When is the Best Time to Pick Your Serrano Peppers?
Mexican cuisine is one of the most scrumptious dishes I have ever tried. The combination of the different vegetables and fruits in one dish brings out an exceptional flavor. I am not actually a huge fan of spicy dishes, but Pico De Gallo’s become my personal favorite. I love to pair it with my tacos or a pack of corn chips! The juices from chopped tomatoes, onions, serrano peppers, coriander leaves all jive in. It is like bursts of sweet, spicy and sour flavors that define the authentic taste of Mexican cuisine. The touch of spice from the serrano peppers are definitely a winner!
And so I decided to grow my own serrano peppers. I have got to wait for quite a long time until the harvest season comes. The ripening and harvest sometimes vary, particularly when the temperature or season is unpredictable. If you’re dealing with the same thing, I know you’re dying to know when to pick serrano peppers. So, when is the best time to harvest? How would you know if your serrano peppers are ready to pick? I’d love to share you some tips!
Are Your Serrano Peppers Ripe and Ready?
There are visible signs which tell you that your serrano peppers are ripe and ready. You can expect these noticeable changes from its physical aspects. Usually, you can tell if it is ready by its color and size.
When is the best time to harvest? Here are the signs that you might want to take note of.
The color is indeed a vital characteristic. Serrano peppers can be bright red, yellow, green, orange or even brown. However, the green color is the most common among all the colors, just like the Jalapeno pepper. Every color has its designated level of heat or spice. Hence, you can pick your serrano peppers whenever your desired color appears. But if you are not into mild flavors, green and red peppers are the best options! Green is definitely hot but the red ones are the hottest!
Serrano peppers would usually grow between 2 to 3 inches long. But commonly, the harvest size is about 3 to 3.5 inches long and 0.5 inches wide. It is the standard size that most gardeners and other users recommend. However, the size of your serrano pepper makes a huge difference to its heat and flavor. The smaller it is, the hotter it will be!
Not all serrano peppers acquire a standard type of skin. Some of them have thin skin while the others have thicker. It is not much of a big deal whether they can be picked or not. Both types are actually fine and are ready for harvest. It only matters when it comes to food preparation. Thin-skinned peppers are easier to prepare without the need to peel or roast. Thicker skin could be less easy to prepare but it is somehow preferred by many. It can give your salsa dishes or Pico de Gallo a little bit of crunch!
4. Days to Harvest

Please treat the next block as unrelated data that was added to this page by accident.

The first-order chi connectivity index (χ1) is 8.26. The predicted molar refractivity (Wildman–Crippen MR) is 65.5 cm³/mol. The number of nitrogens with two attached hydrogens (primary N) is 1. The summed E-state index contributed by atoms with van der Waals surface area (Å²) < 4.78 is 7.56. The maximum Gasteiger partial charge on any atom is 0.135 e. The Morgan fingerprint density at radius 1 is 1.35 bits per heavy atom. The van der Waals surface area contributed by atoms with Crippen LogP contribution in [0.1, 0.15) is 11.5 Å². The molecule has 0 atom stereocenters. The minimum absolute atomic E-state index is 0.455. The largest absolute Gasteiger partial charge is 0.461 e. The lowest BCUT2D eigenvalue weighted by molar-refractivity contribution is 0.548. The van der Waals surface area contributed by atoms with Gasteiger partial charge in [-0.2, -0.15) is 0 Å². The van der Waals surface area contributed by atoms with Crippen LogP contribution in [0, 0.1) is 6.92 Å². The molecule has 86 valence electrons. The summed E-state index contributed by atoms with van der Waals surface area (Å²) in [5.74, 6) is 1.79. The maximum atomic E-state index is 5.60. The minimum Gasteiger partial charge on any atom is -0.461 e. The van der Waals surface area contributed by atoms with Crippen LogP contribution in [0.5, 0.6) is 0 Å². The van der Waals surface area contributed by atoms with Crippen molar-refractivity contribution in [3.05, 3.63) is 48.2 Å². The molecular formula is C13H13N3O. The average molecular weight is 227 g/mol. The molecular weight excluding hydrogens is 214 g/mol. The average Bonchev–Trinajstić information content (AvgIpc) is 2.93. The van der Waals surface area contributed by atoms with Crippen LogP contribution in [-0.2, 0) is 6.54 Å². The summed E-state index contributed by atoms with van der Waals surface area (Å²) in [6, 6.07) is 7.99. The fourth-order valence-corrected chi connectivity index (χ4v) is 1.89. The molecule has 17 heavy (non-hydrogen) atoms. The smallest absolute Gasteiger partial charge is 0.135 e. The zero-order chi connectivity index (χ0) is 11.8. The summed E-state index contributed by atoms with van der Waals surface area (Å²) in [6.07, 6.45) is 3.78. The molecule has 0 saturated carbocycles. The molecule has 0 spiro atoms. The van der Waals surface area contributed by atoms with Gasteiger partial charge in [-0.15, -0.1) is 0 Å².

It takes approximately 80 days before you can harvest the serrano peppers. They are guaranteed to grow healthy as long as the proper planting procedure, plant spacing and regular watering and proper application of fertilizer are applied.
Your serrano peppers will be ripe and ready at its due season if they are planted and grown under the full sun. These hot peppers love the warm weather. If you decided to grow your own serrano peppers, it would be best to plan ahead and pick the right season with the hottest temperature.
Harvest Your Serrano Peppers
So you’ve followed all the necessary procedure and grown your serrano peppers under the perfect warm weather, then what’s next? It is time for harvesting!
Here are some notes you should keep in mind before harvesting your serrano peppers.
- Use a knife or clippers to cut the peppers. Snip only the stems and remove it carefully from the plant.
- Red and green serrano peppers are commonly the ripe ones and the best shades that bring out the hottest flavors. But if you prefer mild flavors, you can pick them when they are orange or yellow.
- Harvest your peppers when they are dry to avoid any spreading disease.
- Protect your hands while harvesting your peppers. Rubber or plastic gloves would be great. Do not touch your eyes, mouth or your face while doing this. The oils coming from the peppers can cause irritation and burning sensations. With or without gloves, wash your hands immediately after harvesting.
- If your peppers are ripe and ready, they would be pulled off easily. Otherwise, it would be difficult to pull them off. The tiny brown lines also indicate that your peppers are ready for harvest. If these lines come out regardless the size of your peppers, you can pick them anytime.
Growing serrano peppers require consistent supervision and proper application. Of course, you need high-quality seeds to get the best fruits with the best heat and flavor! You sure won’t want to miss that authentic Mexican taste of the salsa dishes or the Pico de Gallo.
The harvesting is definitely the best part. And to know when you can pick your serrano peppers, the color, size, thickness, temperature and the days of harvest are all the major details you need.
Do you have any questions about growing serrano peppers? Did we miss anything in this list? Share your thoughts in the comment box below!